I grew up on Fulton Street, and "Christmas Tree Lane" isn't as merry as you might think. I'm honestly glad some of the folks aren't doing it; it means the revolution finally happened. See, when I was growing up there was a "Christmas Tree Lane Committee," basically a self-appointed cabal of entitled Fulton Street residents who ran the show and would badger everyone into decorating their houses in the prescribed method. My family (and the neighbors on either side of us) hated doing it, but social pressure is a funny thing and the cabal members were like sledgehammers. The cabal would order a huge load of trees -- enough to fill the street -- and you were expected the troop over to one of the cabal's houses [portion removed] and bring your cabal-assigned pot-luck dish to their coffee breakfast. You then paid for your trees (plus a "processing fee"), hauled them back to your place, stuck them in the ground and then strung up the lights. Only you had to be careful, as the cabal had stringent decoration guidelines and they would descend on you [portion removed] if one bulb was out of place or your décor was either too subtle or too flashy. You then had to pay for the extra electricity for several weeks while a procession of zombie-like cars endlessly slid by and prevented any parking. I appreciate inebriated carolers as much as the next person, but when you get them every ten minutes and they become angry when you don't answer the door, it gets old. Oh, and if you managed to fend off the cabal's feral screaming and not participate, the cabal would *do it for you* -- meaning they would put up the trees in front of your house and run an electrical line from their house to make sure that nobody -- NOBODY -- didn't do as they said. Enforced merriment sucks, y'all. Hopefully things have since changed. Oh, and if it makes you upset that people aren't taking part, just pretend it's all part of the War on Christmas conspiracy and boycott it as you would Starbuck's red cups.

40 people like this
Posted by Never Mind
a resident of Another Palo Alto neighborhood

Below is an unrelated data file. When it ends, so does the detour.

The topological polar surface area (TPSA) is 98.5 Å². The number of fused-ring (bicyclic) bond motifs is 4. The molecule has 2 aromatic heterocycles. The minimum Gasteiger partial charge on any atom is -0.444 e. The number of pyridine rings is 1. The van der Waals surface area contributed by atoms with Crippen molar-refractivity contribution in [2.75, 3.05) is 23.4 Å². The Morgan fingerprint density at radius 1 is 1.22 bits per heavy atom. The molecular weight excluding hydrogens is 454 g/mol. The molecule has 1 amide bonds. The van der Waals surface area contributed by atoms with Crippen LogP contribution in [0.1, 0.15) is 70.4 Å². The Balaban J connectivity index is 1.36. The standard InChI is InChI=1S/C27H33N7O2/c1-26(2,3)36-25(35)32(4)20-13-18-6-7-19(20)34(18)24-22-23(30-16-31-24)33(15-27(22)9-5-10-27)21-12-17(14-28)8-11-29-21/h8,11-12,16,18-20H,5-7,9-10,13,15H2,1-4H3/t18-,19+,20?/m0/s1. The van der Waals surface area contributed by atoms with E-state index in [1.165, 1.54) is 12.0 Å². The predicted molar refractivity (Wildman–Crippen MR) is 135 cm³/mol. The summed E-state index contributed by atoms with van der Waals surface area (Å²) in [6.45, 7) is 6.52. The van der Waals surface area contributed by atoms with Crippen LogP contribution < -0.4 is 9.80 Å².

on Dec 12, 2015 at 9:48 am

Whatever happened to religious freedom, anyway? Is it ONLY for non-Christians and non-religious?

And what's wrong with Christmas being a non-religious, family holiday centered around children? That's what it has been for the last few decades, anyway!

That's okay, we don't need Fulton St anymore, anyway. Bryant is doing a great job of replacing it.

7 people like this
Posted by Gunn alum
a resident of Adobe-Meadow
on Dec 12, 2015 at 12:57 pm

Compelling people to,take part in something they do not want to is selfish, Paly alum. [Portion removed due to removal of referenced comment.]

9 people like this
Posted by slh
a resident of Leland Manor/Garland Drive
on Dec 12, 2015 at 9:11 pm

Fulton street is not what it used to be, unfortunately. There is nothing wrong with carrying on a nice tradition. People in this community can be so ridiculous. Putting out a few festive decorations so children can continue to see the magic of a light filled christmas tree lane shouldn't be a big deal. I'm not christian, but like many other folks I enjoy the spirit of the holiday season. Why not participate in a positive, community event for kids? Thanks for letting folks know about Bryant - good to know.

12 people like this
Posted by I Wish
a resident of Another Palo Alto neighborhood
on Dec 13, 2015 at 1:35 pm

People have gotten so selfish, etiquette is dead. People only think of their own happiness these days. If I could afford to live on that street, I would love to participate. Ditch the trees, that's too much work. But there are many other easy ways to decorate and they don't cost much.

22 people like this
Posted by Christian
a resident of Adobe-Meadow
on Dec 13, 2015 at 3:32 pm

I think it is the most wonderful time of the year, but not because I am Christian and celebrate Christmas.

There is absolutely no evidence that Jesus was born on December 25. It is of course a traditional holiday piggybacking on a pagan mid winter festival. The first Christmas trees were a German tradition and brought into England with the arrival of Prince Albert after his marriage to Queen Victoria. Many of the traditions we now associate with Christmas festivities are from Dickens' A Christmas Carol. Prior to that it was mainly a religious holy day with perhaps some charitable aspects.

So now we have a commercial time called "The Holidays". I thought it started with Thanksgiving, but nowadays seems to arrive a few days after Halloween. The bombardment of shopping bargains seems to be the most commercial aspect of the whole 6 weeks.

To have a few places where we can get away from the commercialism, the spending and the busyness of the season is a nice relief. I for one have appreciated Christmas Tree Lane and appreciate what the residents are doing. I try to respect their privacy while enjoying what they contribute to the community. Yes we have sung Christmas carols while standing under one of the lights. I wouldn't actually expect the residents to open their doors to each group of singers. But I think that the many people who walk along the street, soaking in the atmosphere, do enjoy the carolers. I see families with children and other groups having a wonderful laid back time.